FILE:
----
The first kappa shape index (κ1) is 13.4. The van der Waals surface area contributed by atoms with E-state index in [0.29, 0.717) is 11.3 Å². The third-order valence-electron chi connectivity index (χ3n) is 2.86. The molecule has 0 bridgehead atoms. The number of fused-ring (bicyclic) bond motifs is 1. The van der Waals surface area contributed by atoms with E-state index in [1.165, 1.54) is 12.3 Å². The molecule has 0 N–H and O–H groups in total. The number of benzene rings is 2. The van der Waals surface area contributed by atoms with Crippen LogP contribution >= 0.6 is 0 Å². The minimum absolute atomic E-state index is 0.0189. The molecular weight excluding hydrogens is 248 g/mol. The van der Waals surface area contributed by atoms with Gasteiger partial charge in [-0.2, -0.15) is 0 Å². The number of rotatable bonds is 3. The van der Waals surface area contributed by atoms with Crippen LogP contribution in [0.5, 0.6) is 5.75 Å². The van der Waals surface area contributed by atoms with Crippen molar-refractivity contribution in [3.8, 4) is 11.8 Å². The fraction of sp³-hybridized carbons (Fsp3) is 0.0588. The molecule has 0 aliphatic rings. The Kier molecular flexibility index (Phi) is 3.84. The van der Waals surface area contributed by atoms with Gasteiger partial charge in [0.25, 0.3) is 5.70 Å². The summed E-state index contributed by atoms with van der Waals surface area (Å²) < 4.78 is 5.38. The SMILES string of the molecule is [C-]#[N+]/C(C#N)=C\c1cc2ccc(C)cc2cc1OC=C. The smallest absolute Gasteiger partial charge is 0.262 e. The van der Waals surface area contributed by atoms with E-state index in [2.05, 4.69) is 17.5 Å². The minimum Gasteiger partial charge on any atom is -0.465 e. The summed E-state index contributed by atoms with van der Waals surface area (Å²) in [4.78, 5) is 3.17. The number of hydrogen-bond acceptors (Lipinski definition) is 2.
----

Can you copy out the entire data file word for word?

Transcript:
The first kappa shape index (κ1) is 13.4. The van der Waals surface area contributed by atoms with E-state index in [0.29, 0.717) is 11.3 Å². The third-order valence-electron chi connectivity index (χ3n) is 2.86. The molecule has 0 bridgehead atoms. The number of fused-ring (bicyclic) bond motifs is 1. The van der Waals surface area contributed by atoms with E-state index in [1.165, 1.54) is 12.3 Å². The molecule has 0 N–H and O–H groups in total. The number of benzene rings is 2. The van der Waals surface area contributed by atoms with Crippen LogP contribution >= 0.6 is 0 Å². The minimum absolute atomic E-state index is 0.0189. The molecular weight excluding hydrogens is 248 g/mol. The van der Waals surface area contributed by atoms with Gasteiger partial charge in [-0.2, -0.15) is 0 Å². The number of rotatable bonds is 3. The van der Waals surface area contributed by atoms with Crippen LogP contribution in [0.5, 0.6) is 5.75 Å². The van der Waals surface area contributed by atoms with Crippen molar-refractivity contribution in [3.8, 4) is 11.8 Å². The fraction of sp³-hybridized carbons (Fsp3) is 0.0588. The molecule has 0 aliphatic rings. The Kier molecular flexibility index (Phi) is 3.84. The van der Waals surface area contributed by atoms with Gasteiger partial charge in [0.25, 0.3) is 5.70 Å². The summed E-state index contributed by atoms with van der Waals surface area (Å²) < 4.78 is 5.38. The SMILES string of the molecule is [C-]#[N+]/C(C#N)=C\c1cc2ccc(C)cc2cc1OC=C. The smallest absolute Gasteiger partial charge is 0.262 e. The van der Waals surface area contributed by atoms with E-state index in [2.05, 4.69) is 17.5 Å². The minimum Gasteiger partial charge on any atom is -0.465 e. The summed E-state index contributed by atoms with van der Waals surface area (Å²) in [4.78, 5) is 3.17. The number of hydrogen-bond acceptors (Lipinski definition) is 2.